Wednesday, March 22, 2006

from beginning to end

i think it is important to
respond to the comments
from my blog on motherhood.
it has been the blog entry
that has received the most feedback
and i am really grateful to all of you
who have written.



obviously this strikes a chord
with a lot of women and men
(although my father-to-be
brother remained quiet on the subject).
i mentioned in the comments
that i was scared to post
my thoughts on this subject
for fear of offending my female friends
who have decided to be mothers-
particularly my dear sister-in-law!

the point of my blog entry was to raise issue
more so with the need for humans
to follow a set pattern and society to enforce it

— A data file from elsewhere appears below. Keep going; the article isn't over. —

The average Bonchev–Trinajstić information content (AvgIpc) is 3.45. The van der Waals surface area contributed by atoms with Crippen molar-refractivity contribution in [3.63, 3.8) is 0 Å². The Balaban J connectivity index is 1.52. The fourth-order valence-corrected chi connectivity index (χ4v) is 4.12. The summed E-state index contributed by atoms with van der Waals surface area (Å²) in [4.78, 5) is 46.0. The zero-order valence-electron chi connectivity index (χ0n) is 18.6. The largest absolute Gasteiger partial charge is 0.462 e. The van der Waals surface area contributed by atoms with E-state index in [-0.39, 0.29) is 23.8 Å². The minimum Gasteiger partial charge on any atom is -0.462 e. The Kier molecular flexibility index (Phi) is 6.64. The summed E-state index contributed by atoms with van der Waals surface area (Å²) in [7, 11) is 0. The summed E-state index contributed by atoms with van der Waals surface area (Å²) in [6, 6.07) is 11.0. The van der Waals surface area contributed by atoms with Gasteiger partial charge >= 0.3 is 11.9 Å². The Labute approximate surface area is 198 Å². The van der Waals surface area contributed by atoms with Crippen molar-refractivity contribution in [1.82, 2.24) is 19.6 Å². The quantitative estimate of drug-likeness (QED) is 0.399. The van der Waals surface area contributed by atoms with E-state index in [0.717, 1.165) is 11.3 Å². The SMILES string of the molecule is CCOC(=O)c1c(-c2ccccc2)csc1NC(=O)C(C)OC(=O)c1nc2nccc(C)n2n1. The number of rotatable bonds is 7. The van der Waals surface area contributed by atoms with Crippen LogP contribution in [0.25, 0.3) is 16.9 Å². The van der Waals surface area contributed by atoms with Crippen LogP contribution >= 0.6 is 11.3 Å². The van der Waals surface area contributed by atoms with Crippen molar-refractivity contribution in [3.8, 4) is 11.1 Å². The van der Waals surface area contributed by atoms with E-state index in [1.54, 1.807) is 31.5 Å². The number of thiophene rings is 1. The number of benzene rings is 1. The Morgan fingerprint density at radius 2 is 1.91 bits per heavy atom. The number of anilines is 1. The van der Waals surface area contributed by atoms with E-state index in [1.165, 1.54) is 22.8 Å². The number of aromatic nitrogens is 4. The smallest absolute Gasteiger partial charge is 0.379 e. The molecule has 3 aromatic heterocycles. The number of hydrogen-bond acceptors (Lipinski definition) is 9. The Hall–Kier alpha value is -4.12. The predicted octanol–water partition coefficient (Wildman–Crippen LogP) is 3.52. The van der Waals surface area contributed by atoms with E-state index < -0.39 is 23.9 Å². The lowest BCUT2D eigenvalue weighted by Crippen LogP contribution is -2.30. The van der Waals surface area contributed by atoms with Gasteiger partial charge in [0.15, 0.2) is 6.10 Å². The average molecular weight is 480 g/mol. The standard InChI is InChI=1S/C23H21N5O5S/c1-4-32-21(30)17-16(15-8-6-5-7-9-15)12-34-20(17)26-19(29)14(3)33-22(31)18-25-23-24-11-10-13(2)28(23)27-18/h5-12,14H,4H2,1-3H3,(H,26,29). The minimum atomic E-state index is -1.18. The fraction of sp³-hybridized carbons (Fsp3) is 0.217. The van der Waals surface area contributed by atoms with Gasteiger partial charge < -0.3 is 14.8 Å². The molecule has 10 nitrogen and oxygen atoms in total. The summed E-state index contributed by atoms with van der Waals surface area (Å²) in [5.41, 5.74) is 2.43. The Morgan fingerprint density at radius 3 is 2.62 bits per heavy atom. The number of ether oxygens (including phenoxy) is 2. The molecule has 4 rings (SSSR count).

than the decision to become a mother or parent.

i see that this can be interpreted from
both perspectives.
the struggle to go against a pattern,
as well as the struggle faced once you
decide to follow the pattern
fully aware that it may be misinterpreted,
e.g. what feminist faced who decided
they wanted to give up their career to have children.
i agree wholeheartedly with pearl.
i know many of my hardcore feminist friends
had a difficult time
once they became pregnant.
they faced at the very least silent-criticism.
eyebrow raising and muttered disagreements
with their decisions.
their friend said they would support them
but when they had the child
their friends slipped away
and spent less and less
time with them.
i don’t agree with that either.

i know in our stitch-n-bitch group
we had some issues with
individuals asking mothers
to leave their children at home